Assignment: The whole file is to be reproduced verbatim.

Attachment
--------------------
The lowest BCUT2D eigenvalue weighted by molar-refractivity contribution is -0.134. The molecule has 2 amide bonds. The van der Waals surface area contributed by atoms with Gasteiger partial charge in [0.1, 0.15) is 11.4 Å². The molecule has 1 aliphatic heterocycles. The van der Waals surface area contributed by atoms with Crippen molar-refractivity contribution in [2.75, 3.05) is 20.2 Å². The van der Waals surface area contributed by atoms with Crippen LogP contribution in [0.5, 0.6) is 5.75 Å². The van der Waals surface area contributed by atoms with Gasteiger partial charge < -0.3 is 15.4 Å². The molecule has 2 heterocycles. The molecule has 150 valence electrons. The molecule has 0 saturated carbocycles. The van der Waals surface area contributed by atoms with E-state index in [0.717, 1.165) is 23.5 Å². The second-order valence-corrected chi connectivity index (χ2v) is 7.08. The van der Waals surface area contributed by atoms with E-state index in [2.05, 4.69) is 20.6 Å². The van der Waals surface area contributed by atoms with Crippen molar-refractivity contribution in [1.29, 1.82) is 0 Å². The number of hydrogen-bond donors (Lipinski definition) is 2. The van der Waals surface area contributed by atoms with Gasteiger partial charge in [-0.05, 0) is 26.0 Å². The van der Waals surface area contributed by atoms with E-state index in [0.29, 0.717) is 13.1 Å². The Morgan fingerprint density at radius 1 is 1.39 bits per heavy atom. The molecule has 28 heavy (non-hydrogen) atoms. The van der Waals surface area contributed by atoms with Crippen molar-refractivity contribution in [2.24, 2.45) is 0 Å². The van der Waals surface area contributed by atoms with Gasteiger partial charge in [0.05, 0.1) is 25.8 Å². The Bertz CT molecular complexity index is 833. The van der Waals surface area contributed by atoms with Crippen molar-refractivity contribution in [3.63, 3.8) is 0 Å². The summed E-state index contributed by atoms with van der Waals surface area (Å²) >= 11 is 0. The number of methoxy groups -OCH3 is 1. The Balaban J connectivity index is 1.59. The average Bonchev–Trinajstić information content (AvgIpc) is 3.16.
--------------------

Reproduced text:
The lowest BCUT2D eigenvalue weighted by molar-refractivity contribution is -0.134. The molecule has 2 amide bonds. The van der Waals surface area contributed by atoms with Gasteiger partial charge in [0.1, 0.15) is 11.4 Å². The molecule has 1 aliphatic heterocycles. The van der Waals surface area contributed by atoms with Crippen molar-refractivity contribution in [2.75, 3.05) is 20.2 Å². The van der Waals surface area contributed by atoms with Crippen LogP contribution in [0.5, 0.6) is 5.75 Å². The van der Waals surface area contributed by atoms with Gasteiger partial charge < -0.3 is 15.4 Å². The molecule has 2 heterocycles. The molecule has 150 valence electrons. The molecule has 0 saturated carbocycles. The van der Waals surface area contributed by atoms with E-state index in [0.717, 1.165) is 23.5 Å². The second-order valence-corrected chi connectivity index (χ2v) is 7.08. The van der Waals surface area contributed by atoms with E-state index in [2.05, 4.69) is 20.6 Å². The van der Waals surface area contributed by atoms with Crippen molar-refractivity contribution in [1.29, 1.82) is 0 Å². The number of hydrogen-bond donors (Lipinski definition) is 2. The van der Waals surface area contributed by atoms with Gasteiger partial charge in [-0.05, 0) is 26.0 Å². The van der Waals surface area contributed by atoms with E-state index in [0.29, 0.717) is 13.1 Å². The Morgan fingerprint density at radius 1 is 1.39 bits per heavy atom. The molecule has 28 heavy (non-hydrogen) atoms. The van der Waals surface area contributed by atoms with Crippen molar-refractivity contribution in [2.24, 2.45) is 0 Å². The van der Waals surface area contributed by atoms with Gasteiger partial charge in [0.05, 0.1) is 25.8 Å². The Bertz CT molecular complexity index is 833. The van der Waals surface area contributed by atoms with Crippen molar-refractivity contribution in [3.63, 3.8) is 0 Å². The summed E-state index contributed by atoms with van der Waals surface area (Å²) >= 11 is 0. The number of methoxy groups -OCH3 is 1. The Balaban J connectivity index is 1.59. The average Bonchev–Trinajstić information content (AvgIpc) is 3.16.